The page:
Thomas E. Robey, MD, PhD


April 21, 2011

Are You Friends With Your Patients?

Just the other day, I discovered that a patient's parent shoots hoops at the same outdoor court I use. The boundaries of patient-physician confidentiality will prevent me from ever initiating any conversation about his family's health when we cross paths at the next pick-up game, but our shared interest added to an already existing therapeutic alliance, laying the foundation for friendship.

These days, however, there is another meaning for "friend." Whether patients read your blog or are connected by Facebook, nowadays friends are often the people with whom we are linked by technology, and in these forums the lines of confidentiality often become blurred. The medical community is not isolated from the common media and technology developments. Health information is gradually becoming more portable and accessible to patients as they move between providers and institutions. YouTube, Facebook, and Twitter are central to how tech-savvy physicians and students communicate. Facebook and the like provide tools that many find useful in their daily lives, functioning as convenient address books, a way to keep in touch across decades or continents, or an online photo album. A common refrain is that online communities bring people closer together, yet critics suggest that the time invested in online activity draws us away from human interactions and ironically makes life more impersonal.

It's within this perspective that I'll rephrase my original question:

Do Your Patients Know That You Are Friends?

Patients and doctors do not often consider how far information can travel across a network of people. For example, it is increasingly easy to take photographs in medical settings. After all, whose phone does not have a camera? Faculty and residents keep photographs on hand to use as teaching cases or, in some instances, to plan surgeries. Just the other day, a plastic surgeon snapped a photo of a gruesome hand injury to immediately send by email to his attending. This assisted with plans for the pending operation. It is possible that this photo could end up in a teaching presentation or case report, so it was wise that the resident secured written permission from the patient to snap the picture.

Before smartphones, photographs in the hospital would be snapped using a bulky camera; it would be hard not to ask for permission from a patient to take the picture. The boundaries of confidentiality would lead physicians to put black boxes over the eyes or crop out the head to prevent future identification. Today, it is easy to snap a picture without a patient's knowledge. Indeed, a recent Ethicist column in The New York Times described a situation in which a deidentified (no head shown) photo of a unique injury was posted on Facebook as the punchline for a joke that most would consider gallows humor.[1] Randy Cohen, the then-Ethicist, concluded that this humor should remain only among circles of physicians.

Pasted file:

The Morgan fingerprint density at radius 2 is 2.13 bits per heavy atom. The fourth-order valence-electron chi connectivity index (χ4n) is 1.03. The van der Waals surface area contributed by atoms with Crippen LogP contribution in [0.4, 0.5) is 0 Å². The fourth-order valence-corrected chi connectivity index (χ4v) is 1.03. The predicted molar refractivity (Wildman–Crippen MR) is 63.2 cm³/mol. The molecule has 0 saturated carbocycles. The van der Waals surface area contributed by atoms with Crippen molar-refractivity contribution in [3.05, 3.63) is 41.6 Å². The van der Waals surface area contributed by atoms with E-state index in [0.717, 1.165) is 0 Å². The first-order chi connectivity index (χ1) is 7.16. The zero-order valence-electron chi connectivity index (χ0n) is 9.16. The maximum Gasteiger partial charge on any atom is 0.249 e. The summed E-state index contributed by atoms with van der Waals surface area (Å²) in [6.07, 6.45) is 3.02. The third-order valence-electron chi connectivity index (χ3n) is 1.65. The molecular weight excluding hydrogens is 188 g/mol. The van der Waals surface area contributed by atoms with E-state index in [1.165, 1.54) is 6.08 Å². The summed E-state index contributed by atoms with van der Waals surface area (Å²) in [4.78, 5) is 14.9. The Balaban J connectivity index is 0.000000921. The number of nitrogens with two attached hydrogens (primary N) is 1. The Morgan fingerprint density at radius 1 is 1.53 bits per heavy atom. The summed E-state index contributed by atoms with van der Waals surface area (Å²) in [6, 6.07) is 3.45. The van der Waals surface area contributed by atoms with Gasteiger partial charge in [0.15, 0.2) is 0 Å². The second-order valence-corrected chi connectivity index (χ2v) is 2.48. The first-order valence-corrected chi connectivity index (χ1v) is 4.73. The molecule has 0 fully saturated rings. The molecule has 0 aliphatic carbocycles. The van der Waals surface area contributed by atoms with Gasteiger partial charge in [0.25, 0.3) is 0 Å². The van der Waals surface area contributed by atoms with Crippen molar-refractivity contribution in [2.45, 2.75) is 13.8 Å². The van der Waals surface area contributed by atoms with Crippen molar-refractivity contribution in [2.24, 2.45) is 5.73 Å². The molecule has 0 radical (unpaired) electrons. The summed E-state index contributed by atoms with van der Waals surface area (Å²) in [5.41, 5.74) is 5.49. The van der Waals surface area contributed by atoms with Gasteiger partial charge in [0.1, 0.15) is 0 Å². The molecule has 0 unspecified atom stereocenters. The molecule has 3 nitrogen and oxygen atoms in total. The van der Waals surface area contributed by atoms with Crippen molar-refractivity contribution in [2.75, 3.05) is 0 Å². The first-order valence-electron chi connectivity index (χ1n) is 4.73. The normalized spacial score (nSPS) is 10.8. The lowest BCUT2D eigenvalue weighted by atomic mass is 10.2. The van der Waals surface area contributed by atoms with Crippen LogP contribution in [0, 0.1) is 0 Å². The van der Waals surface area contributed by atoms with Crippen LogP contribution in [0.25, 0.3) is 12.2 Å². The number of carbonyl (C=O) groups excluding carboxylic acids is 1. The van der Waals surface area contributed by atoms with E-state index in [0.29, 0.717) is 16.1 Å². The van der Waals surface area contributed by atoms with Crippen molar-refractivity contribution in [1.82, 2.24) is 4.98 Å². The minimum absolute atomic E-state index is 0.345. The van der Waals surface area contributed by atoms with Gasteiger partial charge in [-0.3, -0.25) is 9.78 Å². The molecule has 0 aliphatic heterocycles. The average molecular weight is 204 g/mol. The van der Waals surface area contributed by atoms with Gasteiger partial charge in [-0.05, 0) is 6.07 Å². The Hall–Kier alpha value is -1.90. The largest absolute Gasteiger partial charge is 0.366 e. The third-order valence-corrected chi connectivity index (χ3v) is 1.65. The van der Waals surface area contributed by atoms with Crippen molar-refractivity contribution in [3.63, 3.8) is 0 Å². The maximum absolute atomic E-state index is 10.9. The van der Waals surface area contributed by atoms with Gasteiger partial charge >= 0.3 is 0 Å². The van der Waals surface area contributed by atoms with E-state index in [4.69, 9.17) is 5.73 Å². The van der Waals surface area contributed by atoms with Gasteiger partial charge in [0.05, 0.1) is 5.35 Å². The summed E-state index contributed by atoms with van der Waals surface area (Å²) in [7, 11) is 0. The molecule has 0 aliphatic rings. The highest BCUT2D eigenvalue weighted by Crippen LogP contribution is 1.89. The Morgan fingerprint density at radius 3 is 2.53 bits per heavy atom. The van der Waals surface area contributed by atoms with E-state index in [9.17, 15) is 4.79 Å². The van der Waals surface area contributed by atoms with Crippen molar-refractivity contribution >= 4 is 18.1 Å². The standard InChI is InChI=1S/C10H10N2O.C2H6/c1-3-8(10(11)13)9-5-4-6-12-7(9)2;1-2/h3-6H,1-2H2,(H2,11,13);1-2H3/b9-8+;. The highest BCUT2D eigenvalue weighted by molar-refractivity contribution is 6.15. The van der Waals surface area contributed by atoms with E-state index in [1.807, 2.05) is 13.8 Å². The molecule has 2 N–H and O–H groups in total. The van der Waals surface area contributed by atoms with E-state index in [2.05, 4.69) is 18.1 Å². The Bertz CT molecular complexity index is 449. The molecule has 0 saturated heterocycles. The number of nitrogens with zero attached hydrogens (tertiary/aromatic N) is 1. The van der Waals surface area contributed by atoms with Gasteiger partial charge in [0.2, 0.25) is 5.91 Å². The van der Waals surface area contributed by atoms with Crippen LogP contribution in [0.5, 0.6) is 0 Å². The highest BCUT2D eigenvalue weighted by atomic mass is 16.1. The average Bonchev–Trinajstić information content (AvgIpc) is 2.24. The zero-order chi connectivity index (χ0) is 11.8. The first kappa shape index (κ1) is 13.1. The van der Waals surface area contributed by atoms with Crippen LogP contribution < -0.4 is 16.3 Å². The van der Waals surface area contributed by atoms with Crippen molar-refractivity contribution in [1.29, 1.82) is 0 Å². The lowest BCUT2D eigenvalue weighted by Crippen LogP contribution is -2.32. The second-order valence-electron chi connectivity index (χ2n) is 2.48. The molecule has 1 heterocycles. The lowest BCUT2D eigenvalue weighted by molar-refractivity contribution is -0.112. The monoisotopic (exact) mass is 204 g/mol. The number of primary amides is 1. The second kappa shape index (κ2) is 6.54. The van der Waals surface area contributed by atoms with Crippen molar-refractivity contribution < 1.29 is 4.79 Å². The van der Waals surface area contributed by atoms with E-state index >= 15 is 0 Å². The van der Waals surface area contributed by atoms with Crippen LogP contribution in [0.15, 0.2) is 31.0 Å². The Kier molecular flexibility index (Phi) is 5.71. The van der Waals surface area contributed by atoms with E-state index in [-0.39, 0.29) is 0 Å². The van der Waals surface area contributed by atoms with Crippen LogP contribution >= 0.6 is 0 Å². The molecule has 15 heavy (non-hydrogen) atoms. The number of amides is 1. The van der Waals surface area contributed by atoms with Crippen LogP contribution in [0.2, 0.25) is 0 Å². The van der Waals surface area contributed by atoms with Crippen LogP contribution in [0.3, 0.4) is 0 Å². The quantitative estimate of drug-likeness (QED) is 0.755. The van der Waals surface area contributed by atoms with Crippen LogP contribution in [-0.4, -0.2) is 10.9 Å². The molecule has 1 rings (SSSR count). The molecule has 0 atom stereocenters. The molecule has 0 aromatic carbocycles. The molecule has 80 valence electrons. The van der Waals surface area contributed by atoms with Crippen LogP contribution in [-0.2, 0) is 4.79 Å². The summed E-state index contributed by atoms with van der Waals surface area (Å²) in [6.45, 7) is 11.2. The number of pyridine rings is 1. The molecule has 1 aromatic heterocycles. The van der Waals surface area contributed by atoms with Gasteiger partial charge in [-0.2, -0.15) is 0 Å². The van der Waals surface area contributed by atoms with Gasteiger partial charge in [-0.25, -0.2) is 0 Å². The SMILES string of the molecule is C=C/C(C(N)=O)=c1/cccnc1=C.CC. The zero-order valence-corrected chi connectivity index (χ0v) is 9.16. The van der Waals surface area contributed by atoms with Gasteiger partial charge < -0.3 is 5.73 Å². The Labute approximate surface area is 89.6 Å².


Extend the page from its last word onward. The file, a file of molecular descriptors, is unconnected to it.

As all of us become increasingly dependent on digital communication, we must respect that what was once said in confidence is easily broadcast to the world. When it comes to sharing pictures and stories online, there are a few guidelines that can help us make the right decision. First of all, there is the Health Insurance Portability and Accountability Act of 1996 (HIPAA). This codifies confidentiality into law, limiting the sharing of "individually identifiable health information" without patient permission. According to the law:

"Individually identifiable health information" is information, including demographic data, that relates to:

  • the individual's past, present, or future physical or mental health or condition;

  • the provision of healthcare to the individual; or

  • the past, present, or future payment for the provision of healthcare to the individual, and that identifies the individual, or for which there is a reasonable basis to believe it can be used to identify the individual.[2]

In other words, if those in your network can figure out who your patient is, then you may be in violation of HIPAA law. Furthermore, authorization must be made by the patient to use the information in any way outside what is medically necessary for the patient's care. The law states:

All authorizations must be in plain language, and contain specific information regarding the information to be disclosed or used, the person(s) disclosing and receiving the information, expiration, right to revoke in writing, and other data. [2]

This seems pretty straightforward, but you would be hard-pressed to define a situation when posting a picture of a unique injury on a social networking site would meet these requirements, unless the authorization specifically accounted for "posting on Facebook."

But what about other online uses? The Healthcare Blogger Code of Ethics provides one set of guidelines.[3] Health bloggers often adopt the mantle of teacher or advocate; the code offers a consensus perspective that centers on respect for the patient-provider relationship. Although the code focuses on blogging, it could be reasonably extended to microblogs or photoblogs, under which Twitter and Facebook could be legitimately categorized. There is no penalty for violating the code of ethics. The penalty for violating HIPAA, however, is not trivial: up to $250,000 and possible 10 years of imprisonment for the worst violations. This is not a risk that I wish to take.

The next time you consider posting a picture of a patient (or even one of you with a patient in the background), consider whether that person would mind seeing his injury on your photo page. Better yet, ask him if he would mind. Chances are that you will have formed a strong therapeutic alliance by the time you ask him to sign permission for the photo. And by then, maybe you will have already found a new friend.